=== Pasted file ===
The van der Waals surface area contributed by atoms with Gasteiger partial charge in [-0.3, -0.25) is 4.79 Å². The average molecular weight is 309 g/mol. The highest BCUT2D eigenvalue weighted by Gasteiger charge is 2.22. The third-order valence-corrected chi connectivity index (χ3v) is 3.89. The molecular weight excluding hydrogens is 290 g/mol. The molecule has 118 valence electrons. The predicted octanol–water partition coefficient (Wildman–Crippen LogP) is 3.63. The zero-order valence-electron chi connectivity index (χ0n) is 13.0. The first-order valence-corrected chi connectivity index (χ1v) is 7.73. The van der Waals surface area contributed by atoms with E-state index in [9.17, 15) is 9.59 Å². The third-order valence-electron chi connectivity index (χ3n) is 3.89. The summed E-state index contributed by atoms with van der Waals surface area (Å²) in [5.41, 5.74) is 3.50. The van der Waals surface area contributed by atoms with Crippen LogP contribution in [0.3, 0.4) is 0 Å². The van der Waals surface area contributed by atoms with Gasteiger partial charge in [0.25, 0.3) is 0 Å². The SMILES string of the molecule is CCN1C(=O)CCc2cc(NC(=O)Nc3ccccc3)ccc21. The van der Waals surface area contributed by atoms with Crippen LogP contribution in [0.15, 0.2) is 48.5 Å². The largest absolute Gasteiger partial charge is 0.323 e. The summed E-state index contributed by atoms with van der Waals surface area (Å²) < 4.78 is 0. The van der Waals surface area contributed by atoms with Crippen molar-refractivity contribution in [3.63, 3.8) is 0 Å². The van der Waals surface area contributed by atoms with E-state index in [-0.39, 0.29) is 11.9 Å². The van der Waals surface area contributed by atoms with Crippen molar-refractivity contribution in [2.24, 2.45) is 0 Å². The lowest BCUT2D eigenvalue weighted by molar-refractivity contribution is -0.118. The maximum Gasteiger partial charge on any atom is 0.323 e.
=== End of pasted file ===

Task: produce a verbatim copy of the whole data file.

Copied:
The van der Waals surface area contributed by atoms with Gasteiger partial charge in [-0.3, -0.25) is 4.79 Å². The average molecular weight is 309 g/mol. The highest BCUT2D eigenvalue weighted by Gasteiger charge is 2.22. The third-order valence-corrected chi connectivity index (χ3v) is 3.89. The molecular weight excluding hydrogens is 290 g/mol. The molecule has 118 valence electrons. The predicted octanol–water partition coefficient (Wildman–Crippen LogP) is 3.63. The zero-order valence-electron chi connectivity index (χ0n) is 13.0. The first-order valence-corrected chi connectivity index (χ1v) is 7.73. The van der Waals surface area contributed by atoms with E-state index in [9.17, 15) is 9.59 Å². The third-order valence-electron chi connectivity index (χ3n) is 3.89. The summed E-state index contributed by atoms with van der Waals surface area (Å²) in [5.41, 5.74) is 3.50. The van der Waals surface area contributed by atoms with Crippen LogP contribution in [0.3, 0.4) is 0 Å². The van der Waals surface area contributed by atoms with Gasteiger partial charge in [0.25, 0.3) is 0 Å². The SMILES string of the molecule is CCN1C(=O)CCc2cc(NC(=O)Nc3ccccc3)ccc21. The van der Waals surface area contributed by atoms with Crippen LogP contribution in [0.15, 0.2) is 48.5 Å². The largest absolute Gasteiger partial charge is 0.323 e. The summed E-state index contributed by atoms with van der Waals surface area (Å²) < 4.78 is 0. The van der Waals surface area contributed by atoms with Crippen molar-refractivity contribution in [3.63, 3.8) is 0 Å². The van der Waals surface area contributed by atoms with E-state index in [-0.39, 0.29) is 11.9 Å². The van der Waals surface area contributed by atoms with Crippen molar-refractivity contribution in [2.24, 2.45) is 0 Å². The lowest BCUT2D eigenvalue weighted by molar-refractivity contribution is -0.118. The maximum Gasteiger partial charge on any atom is 0.323 e.